The year was 1925, and it was host to a tale that would become the very stuff of legends. Famed British explorer Colonel Percy Fawcett had set off into the depths of the "green hell" of the Amazon jungle, joined by a party consisting only of his son and one other young traveler.
Their mission had been to find a fabled lost civilization, which Fawcett believed to exist someplace within the heart of these dreaded and remote jungle wilds. Fawcett had a name for this legendary place, too: he called it the "Lost City of Z".
Fawcett and his company made their way into the heart of the jungles, and for several days the smoke of their campfires could be seen escaping from the jungle canopy. Then, after several days, the nightly beacon of their progress failed to appear any longer.
Fawcett and his company had vanished.
Solving the riddle of the intrepid explorer's disappearance became one of the most famous quests of the twentieth century, spawning several attempts to traverse the jungles, retracing Fawcett's footsteps in an effort to learn of his ultimate fate.
However, Fawcett didn't make things easy for future would-be rescue missions: he was notoriously protective of the maps and other information about his proposed trek into the Amazon, fearful that other aspiring adventurers might use the information to beat him at his own game. Thus, many who followed after Fawcett throughout later decades met similar fates, and never returned.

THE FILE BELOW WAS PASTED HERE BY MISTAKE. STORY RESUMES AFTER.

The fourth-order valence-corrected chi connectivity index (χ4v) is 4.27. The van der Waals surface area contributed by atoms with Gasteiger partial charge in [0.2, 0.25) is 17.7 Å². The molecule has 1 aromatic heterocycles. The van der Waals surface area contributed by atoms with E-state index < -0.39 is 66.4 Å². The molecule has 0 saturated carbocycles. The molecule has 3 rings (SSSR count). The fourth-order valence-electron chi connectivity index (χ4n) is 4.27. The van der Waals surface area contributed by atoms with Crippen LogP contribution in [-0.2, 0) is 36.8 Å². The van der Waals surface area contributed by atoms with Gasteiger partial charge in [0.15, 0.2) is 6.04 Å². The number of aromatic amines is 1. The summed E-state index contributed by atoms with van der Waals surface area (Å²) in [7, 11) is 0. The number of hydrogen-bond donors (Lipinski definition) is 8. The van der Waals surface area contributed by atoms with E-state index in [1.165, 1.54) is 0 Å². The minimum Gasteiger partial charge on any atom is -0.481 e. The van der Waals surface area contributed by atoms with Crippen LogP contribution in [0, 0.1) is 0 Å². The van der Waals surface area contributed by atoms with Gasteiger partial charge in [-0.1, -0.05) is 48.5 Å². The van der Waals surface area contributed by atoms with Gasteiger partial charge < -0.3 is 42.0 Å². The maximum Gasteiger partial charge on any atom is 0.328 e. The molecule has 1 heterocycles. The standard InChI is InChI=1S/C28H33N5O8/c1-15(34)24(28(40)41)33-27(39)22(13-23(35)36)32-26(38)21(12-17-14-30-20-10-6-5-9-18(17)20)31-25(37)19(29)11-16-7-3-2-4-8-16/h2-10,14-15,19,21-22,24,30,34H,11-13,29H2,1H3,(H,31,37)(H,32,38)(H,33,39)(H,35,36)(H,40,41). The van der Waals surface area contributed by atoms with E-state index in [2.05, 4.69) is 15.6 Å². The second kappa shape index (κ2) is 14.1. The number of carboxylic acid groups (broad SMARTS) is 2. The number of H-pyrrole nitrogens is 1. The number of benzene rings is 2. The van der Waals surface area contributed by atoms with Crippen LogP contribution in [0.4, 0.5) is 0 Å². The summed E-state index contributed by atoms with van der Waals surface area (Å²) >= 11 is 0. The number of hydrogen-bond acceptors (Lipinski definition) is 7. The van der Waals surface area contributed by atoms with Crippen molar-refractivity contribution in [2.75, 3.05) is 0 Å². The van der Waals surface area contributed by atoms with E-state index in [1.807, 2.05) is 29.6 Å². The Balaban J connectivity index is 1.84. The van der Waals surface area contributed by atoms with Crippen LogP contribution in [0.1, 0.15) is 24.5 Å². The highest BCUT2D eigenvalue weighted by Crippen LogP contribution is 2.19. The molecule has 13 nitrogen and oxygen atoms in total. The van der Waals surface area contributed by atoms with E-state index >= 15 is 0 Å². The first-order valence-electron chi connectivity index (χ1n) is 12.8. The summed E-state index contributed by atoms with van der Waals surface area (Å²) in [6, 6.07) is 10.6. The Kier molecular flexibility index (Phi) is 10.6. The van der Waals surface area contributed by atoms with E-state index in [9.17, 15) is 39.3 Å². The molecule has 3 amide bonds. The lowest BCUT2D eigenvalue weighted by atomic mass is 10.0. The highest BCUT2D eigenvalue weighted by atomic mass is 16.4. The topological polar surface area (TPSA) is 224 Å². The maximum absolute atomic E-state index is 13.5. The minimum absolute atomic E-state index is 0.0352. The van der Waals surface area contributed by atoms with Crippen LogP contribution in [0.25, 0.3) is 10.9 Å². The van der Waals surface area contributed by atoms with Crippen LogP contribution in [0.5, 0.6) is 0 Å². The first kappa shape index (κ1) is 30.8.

In his 2005 book The Lost City of Z, author David Grann called Fawcett's strange affair "the greatest exploration mystery of the twentieth century." A recent film of the same title, based on Grann's book, is now in theaters in America, further telling of Fawcett's ill-fated quest for evidence of a lost, and possibly sophisticated civilization deep within the Brazilian jungles.
The quest for the fabled "Z" was not the only thing about Fawcett's journeys that has captivated us over the years. Tales of his exploits through the Amazon have afforded us stories of other remarkable things, no less among them reports of a snake so large that it would easily qualify for being a "monster", if it indeed existed.
Tales of a massive creature often surface in native legends throughout the Amazon, and for as long as Western explorers have dared enter the jungles, recounts of the Yacumama (meaning, "the mother of the water"), or the "black boa" as it is sometimes also called, have been plenty. Fawcett himself claimed to have seen the creature, which he and his company shot and killed in western Brazil in 1907.
The group had been paddling along in canoes as they made their way down the Rio Abuna river, when according to Fawcett's account of the incident, a massive snake's head rose from the water nearby. The creature then swiftly made its way to the river bank, and though marveling at the snake's massive size, Fawcett opened fire, opting to take no chances with the obvious danger such a snake meant to the crew. After the beast was killed, the snake was said to measure an astounding 62-feet in length, larger by far than any known snake in existence today.